News ARM Cortex X3/Cortex A715 announcement

soresu

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ARM just announced their 2022 slate of CPU + GPU silicon IP yesterday, including the codenamed Makalu-ELP Cortex X3, Makalu Cortex A715 and a power optimised rehash of A510 (codenamed Klein).

It appears that a true successor for A510 codenamed Hayes is scheduled for 2023 to coincide with Hunter/Hunter-ELP big/bigger cores, and 2024 big cores codenamed Chaberton, all it seems in keeping with the mountain naming scheme.

There is also the obligatory new GPU IP Mali G715, and a new flagship GPU branding with Immortalis G715 - this flagship also has ray tracing on top of the Mali feature set.

Cortex X3 info link.

Cortex A715 info link.

Cortex A510 rehash info link.

Mali/Immortalis G715 info link.



 
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DisEnchantment

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Wow, I did not know ARM removed all the 32 bit stuffs on X2 and X3, good job

According to Chris Abernathy, the core’s chief architect. The process of eliminating 32-bit and optimizing for the 64-bit ISA exclusively has been a 2-step process. With the Cortex-X2, the underlying circuitry used for handling 32-bit architectural-related elements was removed, saving on transistors and simplifying some structures.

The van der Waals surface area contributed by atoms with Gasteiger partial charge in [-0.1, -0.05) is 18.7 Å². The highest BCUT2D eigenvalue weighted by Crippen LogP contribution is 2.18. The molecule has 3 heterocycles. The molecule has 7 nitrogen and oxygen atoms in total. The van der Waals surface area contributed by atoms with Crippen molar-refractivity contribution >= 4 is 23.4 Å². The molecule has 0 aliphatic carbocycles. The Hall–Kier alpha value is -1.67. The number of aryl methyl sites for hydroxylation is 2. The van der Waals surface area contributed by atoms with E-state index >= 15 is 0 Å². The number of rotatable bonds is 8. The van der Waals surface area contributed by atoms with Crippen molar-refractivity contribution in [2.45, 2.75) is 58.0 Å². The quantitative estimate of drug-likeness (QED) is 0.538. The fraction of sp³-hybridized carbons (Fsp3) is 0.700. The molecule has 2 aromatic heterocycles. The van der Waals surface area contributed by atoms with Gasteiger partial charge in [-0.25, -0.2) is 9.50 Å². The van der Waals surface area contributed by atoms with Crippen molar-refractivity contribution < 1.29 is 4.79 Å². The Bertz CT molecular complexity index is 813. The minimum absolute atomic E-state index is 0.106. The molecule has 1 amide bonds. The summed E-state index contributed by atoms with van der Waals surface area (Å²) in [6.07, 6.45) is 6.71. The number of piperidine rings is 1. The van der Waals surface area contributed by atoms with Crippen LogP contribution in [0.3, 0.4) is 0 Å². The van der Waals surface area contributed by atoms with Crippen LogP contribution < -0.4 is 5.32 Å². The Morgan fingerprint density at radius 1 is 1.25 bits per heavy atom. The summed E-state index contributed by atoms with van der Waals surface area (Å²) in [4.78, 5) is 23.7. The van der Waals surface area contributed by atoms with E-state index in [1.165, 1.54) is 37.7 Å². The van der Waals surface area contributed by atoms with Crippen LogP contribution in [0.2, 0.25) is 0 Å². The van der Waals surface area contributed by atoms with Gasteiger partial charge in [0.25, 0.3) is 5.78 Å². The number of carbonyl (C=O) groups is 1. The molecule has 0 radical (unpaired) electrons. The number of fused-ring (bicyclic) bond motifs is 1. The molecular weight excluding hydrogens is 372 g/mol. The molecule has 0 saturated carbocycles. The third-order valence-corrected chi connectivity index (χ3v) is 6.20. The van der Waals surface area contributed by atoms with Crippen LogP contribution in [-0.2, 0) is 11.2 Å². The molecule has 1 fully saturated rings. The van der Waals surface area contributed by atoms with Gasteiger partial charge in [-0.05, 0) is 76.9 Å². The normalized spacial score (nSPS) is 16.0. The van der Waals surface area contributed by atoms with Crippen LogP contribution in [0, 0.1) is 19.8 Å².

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DrMrLordX

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No real update to the A510 until mid/late 2023? Well okay, I guess it won't hurt too bad but. Hmm. The performance delta between The biggest/big cores and little cores continues to grow.
 

soresu

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No real update to the A510 until mid/late 2023? Well okay, I guess it won't hurt too bad but. Hmm. The performance delta between The biggest/big cores and little cores continues to grow.
Better than the ridiculously long time between little core updates A53 -> A55 -> A510 at least.

2 years is easily the shortest time in a long while for that - hopefully it's more impressive a change than A710 -> A715 and we get 15+% IPC and even better perf/watt increases.
 

DrMrLordX

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Better than the ridiculously long time between little core updates A53 -> A55 -> A510 at least.

2 years is easily the shortest time in a long while for that - hopefully it's more impressive a change than A710 -> A715 and we get 15+% IPC and even better perf/watt increases.
Okay, you have a point. A510 was pretty disappointing overall, and it took a long time to get there.